Skip Navigation LinksHome > May 15, 2007 - Volume 32 - Issue 11 > The Spine Service Line: Optimizing Patient-Centered Spine Ca...
doi: 10.1097/BRS.0b013e318053d491
Technology Assessment

The Spine Service Line: Optimizing Patient-Centered Spine Care

Kwon, Brian MD; Tromanhauser, Scott G. MD; Banco, Robert J. MD

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Study Design. Literature review and expert opinion on the delivery of spine care.

Objective. Our objective was to describe the goals of a spine service line and encourage the implementation of a systems-based approach to spine care. The benefits to patients and institutions are discussed.

Summary of Background Data. Spine care delivery and its associated costs are rising rapidly. There exists tremendous variability in the rate at which it is delivered. With so many options for spine care, patients are subject to decisions of providers with disparate backgrounds and expertise. This leads to inefficiencies in diagnosis and delivery of care. All these factors lead to increased costs of care of uncertain benefit and increased burden to society.

Methods. The literature on systems-based approaches to spine care was reviewed. Those relating to health care policy and recent clinical trials were emphasized. How these data work in a systems-based approach was described. Additionally, the authors’ experiences working in and within a structured spine care system were related and included.

Results. We describe 3 spine care episodes and where each possesses particular inefficiencies that lead to increased costs without added value to the delivery of spine care. The primary episode is the start of the patient’s painful incident. We propose a more uniform guidelines-based approach using appropriate (and similar) diagnostic testing and education. The secondary phase of care can be costly as more sophisticated diagnostic and treatment methods are instituted. Within an institution or spine care practice, matching the level of providers with the patients at this phase of care would lead to better utilization of resources. Additionally, benefits to the institution would be greater if managed properly. The third phase of care focuses on intervention with long-term benefits. We discuss the use of registry like data and analysis of outcomes on these patients. Agreement within a group or institution on operative indications would allow for more uniform analysis of these outcomes. Alternative revenue streams are also discussed.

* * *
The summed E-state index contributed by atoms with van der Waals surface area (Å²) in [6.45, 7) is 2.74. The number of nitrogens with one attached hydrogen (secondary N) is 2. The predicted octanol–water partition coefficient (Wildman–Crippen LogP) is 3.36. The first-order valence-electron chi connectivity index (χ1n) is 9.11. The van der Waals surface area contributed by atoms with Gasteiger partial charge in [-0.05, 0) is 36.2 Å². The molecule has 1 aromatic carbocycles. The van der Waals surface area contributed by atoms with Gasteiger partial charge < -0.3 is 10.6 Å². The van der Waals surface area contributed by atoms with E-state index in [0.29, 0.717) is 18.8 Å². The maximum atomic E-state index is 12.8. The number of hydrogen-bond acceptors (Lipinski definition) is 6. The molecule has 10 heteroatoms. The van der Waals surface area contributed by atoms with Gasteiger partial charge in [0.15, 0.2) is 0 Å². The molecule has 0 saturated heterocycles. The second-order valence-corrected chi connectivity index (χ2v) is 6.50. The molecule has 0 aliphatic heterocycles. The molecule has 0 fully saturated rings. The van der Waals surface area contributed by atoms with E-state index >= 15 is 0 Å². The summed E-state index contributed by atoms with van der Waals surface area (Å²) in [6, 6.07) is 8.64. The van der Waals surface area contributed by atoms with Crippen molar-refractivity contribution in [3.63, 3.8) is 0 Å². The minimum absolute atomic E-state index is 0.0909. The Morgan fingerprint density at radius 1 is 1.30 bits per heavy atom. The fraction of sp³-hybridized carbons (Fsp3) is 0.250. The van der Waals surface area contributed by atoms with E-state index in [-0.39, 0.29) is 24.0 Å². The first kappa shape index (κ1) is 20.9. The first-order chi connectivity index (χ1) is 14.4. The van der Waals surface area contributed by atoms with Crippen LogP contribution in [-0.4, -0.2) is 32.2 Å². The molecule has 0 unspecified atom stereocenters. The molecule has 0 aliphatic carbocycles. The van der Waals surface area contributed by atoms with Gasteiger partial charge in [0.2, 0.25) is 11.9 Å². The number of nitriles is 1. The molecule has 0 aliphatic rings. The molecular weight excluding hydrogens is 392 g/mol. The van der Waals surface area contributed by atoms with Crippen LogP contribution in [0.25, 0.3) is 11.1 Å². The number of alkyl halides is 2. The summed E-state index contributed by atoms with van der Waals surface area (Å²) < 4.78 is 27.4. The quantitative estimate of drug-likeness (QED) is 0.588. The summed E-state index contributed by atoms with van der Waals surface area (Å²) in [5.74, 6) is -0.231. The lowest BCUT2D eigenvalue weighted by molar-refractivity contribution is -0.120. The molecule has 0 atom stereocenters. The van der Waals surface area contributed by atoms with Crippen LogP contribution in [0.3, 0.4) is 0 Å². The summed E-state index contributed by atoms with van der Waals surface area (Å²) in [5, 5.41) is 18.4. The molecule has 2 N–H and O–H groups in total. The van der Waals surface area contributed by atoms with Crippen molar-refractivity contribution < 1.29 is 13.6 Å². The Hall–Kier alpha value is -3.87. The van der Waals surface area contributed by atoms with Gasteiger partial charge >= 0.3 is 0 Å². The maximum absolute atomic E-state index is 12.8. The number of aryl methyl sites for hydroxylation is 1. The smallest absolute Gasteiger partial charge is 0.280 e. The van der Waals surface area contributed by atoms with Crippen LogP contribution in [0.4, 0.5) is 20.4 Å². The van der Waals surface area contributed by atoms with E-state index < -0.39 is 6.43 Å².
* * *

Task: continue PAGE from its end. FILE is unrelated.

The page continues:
Conclusions. The patient with spinal disease is in need of high-quality, proven, and efficient care. Using a systems-based approach, we can minimize escalating costs associated with inefficient health care and delivery. Cooperation between physicians and institutions is critical to this process.

© 2007 Lippincott Williams & Wilkins, Inc.

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